• You can do this in stages by using a carving fork inserted near the core area as a handle. Cook it too long and you will have cabbage soup known in Jewish Circles as “The one who died in the Kitchen from the smell”. 
  • Or ALTERNATE METHOD - FREEZE the cabbage for two days and then defrost the night before. Some believe the cabbage is softer when boiled and some believe the freezing is easier.
  •  Drain and leave until cool enough to handle. Peel leaves carefully, without tearing or shredding. Chop remaining cabbage; place in the bottom of a casserole dish so the stuffed cabbage rolls don't burn.


  • Remove casings from sausage, and mix with meat or add ground veal or chicken
  • Additional spices to taste and mix with the hamburger.  
  • Add the egg, cup of rice, garlic, salt and pepper. 
  • Spoon a few tablespoons onto a cabbage leaf and roll up. 
  • Place in casserole dish. Repeat until all filling is used, laying rolls side by side. Bake 60 minutes at 350F°F or until cabbage is tender and filling is cooked.

Cover with tomato soup undiluted and add salt, pepper, oregano, basil, thyme, and a few pepper flakes, or a commercial can of tomato sauce flavored with spices and sugar.  (See Sauces below)

Simple Lemon Sauce - Greek Version


  • 1  cup sugar
  • 1/2  cup butter or margarine
  • 1/4  cup water
  • 1  egg, well beaten 
  • 1/4  teaspoon grated lemon peel 
  • 3  tablespoons lemon juice

Mix all ingredients in 2-quart saucepan. Heat to boiling over medium heat, stirring constantly; cook 1 minute. Serve warm or refrigerate. 


Mom’s KOSHER Version Of This Dish


  • 2 1/2 pounds ground chuck and round mixed  (Lean Hamburger at 85-15)
  • 3 extra-large eggs, lightly beaten, do not whip
  • 2 cloves garlic pressed (or more)
  • 1/2 cup finely chopped Visalia sweet or yellow onions
  • 1/2 cup plain dried bread crumbs
  • 1/2 cup uncooked white rice, Basmati or Jasmine long grain
  • 1 teaspoon minced fresh thyme leaves or 1/2 tsp if dried
  • 1 1/2 teaspoons kosher salt
  • 1/2 teaspoon freshly ground black pepper


  • For the filling, in a large bowl, combine the ground chuck, eggs, onion, breadcrumbs, rice, thyme, salt, and pepper. Add ¾ cup of the sauce to the meat mixture and mix lightly with a fork, set aside.


  • 3 table spoons olive oil
  • 1 stalk of celery, diced very fine, almost minced
  • 1 and 1/4 cup sweet or Vidalia onions, also finely chopped (sub: Shallots)
  • 3 tablespoons chicken stock 
  • 2 cans tomatoes, finely chopped, diced or diced and sauce. (Hunts 28oz)
  • 2 tablespoons fresh basil, minced or 1 tablespoon dried
  • 1/4 cup red wine vinegar or rice wine, malt vinegar
  • 1-teaspoon fresh oregano, minced or 1/2 dried
  • 1/2-cup light brown sugar
  • 1/2-cup raisins (bashed or crushed with rolling pin)
  • 1/2 cup carrots shredded fine
  • 1 1/2 teaspoon kosher salt
  • 3/4 teaspoon freshly ground black pepper


  • For the sauce, heat the olive oil in a large saucepan
  • Add the onions, and wait till the onions are translucent. 
  • Add the Hunts tomatoes, vinegar, brown sugar, raisins, salt, and pepper. 
  • Bring to a boil, then lower the heat and simmer uncovered for 30 minutes, stirring occasionally. Set aside. 
  • Taste and correct with the usual pepper and salt, or aromatics you prefer. This makes a sweet tangy sauce and the smashed raisins are a key element she used.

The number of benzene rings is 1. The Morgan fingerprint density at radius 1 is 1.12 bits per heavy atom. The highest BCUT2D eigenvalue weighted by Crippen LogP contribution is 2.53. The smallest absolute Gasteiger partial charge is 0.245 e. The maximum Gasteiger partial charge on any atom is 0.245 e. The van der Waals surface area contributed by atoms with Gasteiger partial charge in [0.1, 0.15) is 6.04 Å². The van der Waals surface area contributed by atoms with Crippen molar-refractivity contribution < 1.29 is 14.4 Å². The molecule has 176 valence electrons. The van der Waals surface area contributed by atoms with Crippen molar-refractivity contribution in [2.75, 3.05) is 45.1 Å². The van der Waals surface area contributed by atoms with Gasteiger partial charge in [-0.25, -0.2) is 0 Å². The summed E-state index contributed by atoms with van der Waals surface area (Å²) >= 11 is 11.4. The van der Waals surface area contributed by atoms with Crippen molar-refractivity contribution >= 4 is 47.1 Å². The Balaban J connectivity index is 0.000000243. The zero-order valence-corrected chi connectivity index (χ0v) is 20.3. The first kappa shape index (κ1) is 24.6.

• Ground carrot, I use a fine grater, added to the mix with the brown sugar and smashed raisins sweeten the pot. I put the raisins between two sheet of saran wrap and crush with a kitchen hammer or rolling pin, scrape and add to the sauce. 
  • This one tip alone changes the complexity of the taste and makes a winner.


  • Alternate choice; FREEZE the cabbage for two days and then defrost the night before. 
  • Some believe the cabbage is softer when boiled and some believe the freezing is easier.  
  • Bring a large pot of water to a boil. Remove the entire core of the cabbage. Immerse the head of the cabbage in the boiling water for a few minutes, peeling off each leaf with tongs as soon as it’s flexible.  
  • Another way is to stick a carving fork in it and only pull the outside leaves. Set the leaves aside. No waste as the excess leaves will be used to bed the pan to prevent burning the stuffed cabbage. 
  • Do as many as you can and chop the leftovers for the bedding.


  • You will need a large Dutch oven, and preheat the oven 350 degrees. Assemble is simple, place 1 cup of the sauce in the bottom of the oven.  Cut the stem portion or the rib off the leaf.
  • Place filling in an oval shape, like finger Sushi near the rib edge of the leaf. Roll up toward the outer edge of the leaf, and tuck in the sides. Secure with a toothpick, which is a smart move. If you don’t you might be making cabbage soup.
  • Place the cabbage rolls, seam side down, over the sauce. 
  • Keep adding rows of sauce and rolls until you run out. 
  • Pour the remaining sauce over the cabbage rolls or save it for the table. 
  • Cover the Dutch oven, and bake for 1 hour. Check to see if the meat is cooked and the rice is tender.  
  • If it is not ready, give it another fifteen to twenty minutes while you enjoy some fine wine. The extra sauce is great on garlic-mashed potatoes…


Garlic Mashed Potato's, and a medium sweet red, white wine or the traditional Manischewitz Medium Dry Concord which is sweet enough to promote drinking water from the Dead sea to kill the aftertaste.  I like white and semi-sweet, or fruity since most bodied red wines give me a headache and the Concord gives me a migraine.


I usually order at this time of the year, a simple white Chenin Blanc or their ‘ special Reserve'  Chenin Blanc from the Biltmore estate in Asheville, North Carolina which has a fine vineyard and they sell on line.  Their wines are exceptional and moderately priced.

They are located at
Surprise and delight your guests by offering both a red and a white wine option to pair with the Thanksgiving meal or for any other occasion. Our winemakers recommend selecting our buttery, complex Biltmore Estate® Chardonnay and our elegant and medium-bodied Biltmore® Reserve Pinot Noir to grace your holiday table in November and December.